In the last post, we discussed a common problem in arguments that Prove Too Much. In this post, we’ll generalize that problem to help determine useful categories. But before we go on, what’s wrong with these arguments?

Ex. 1 [Stolen from slatestarcodex]

“A few months ago, a friend confessed that she had abused her boyfriend. I was shocked, because this friend is one of the kindest and gentle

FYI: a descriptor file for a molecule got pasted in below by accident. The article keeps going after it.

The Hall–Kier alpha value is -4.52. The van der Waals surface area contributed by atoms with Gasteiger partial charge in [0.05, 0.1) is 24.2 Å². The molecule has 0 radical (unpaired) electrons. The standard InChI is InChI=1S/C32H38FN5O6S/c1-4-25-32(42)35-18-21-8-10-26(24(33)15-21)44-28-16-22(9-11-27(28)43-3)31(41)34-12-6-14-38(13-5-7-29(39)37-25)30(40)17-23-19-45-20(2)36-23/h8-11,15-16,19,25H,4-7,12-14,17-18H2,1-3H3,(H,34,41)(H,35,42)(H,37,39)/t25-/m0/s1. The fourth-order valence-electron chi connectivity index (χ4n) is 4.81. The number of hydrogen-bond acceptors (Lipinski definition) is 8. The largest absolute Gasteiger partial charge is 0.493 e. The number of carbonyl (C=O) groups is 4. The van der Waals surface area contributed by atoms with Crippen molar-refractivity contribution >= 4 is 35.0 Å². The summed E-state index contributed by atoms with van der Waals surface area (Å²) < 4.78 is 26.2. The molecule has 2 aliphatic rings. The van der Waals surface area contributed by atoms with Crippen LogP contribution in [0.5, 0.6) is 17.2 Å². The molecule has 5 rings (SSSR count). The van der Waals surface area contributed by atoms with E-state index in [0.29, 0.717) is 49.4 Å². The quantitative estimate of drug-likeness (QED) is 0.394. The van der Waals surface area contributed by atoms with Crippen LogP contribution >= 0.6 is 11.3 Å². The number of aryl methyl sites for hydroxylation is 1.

... (Read more)
2elriggs15h A high status person violating norms for trendsetting/ counter-signalling is violating expectations for a specific purpose very much like a comedian violates them for laughs. I agree that violating expectations helps achieve certain goals. But, if my goal is to argue well, communicate well, find more accurate beliefs, then I should be focused on not violating expectations for the sake of clarity. [Note: I am finding a lot of value in our conversation thread so far, and I appreciate your input. It's really forcing me to figure out when and why and how this concept is useful or when it's not.]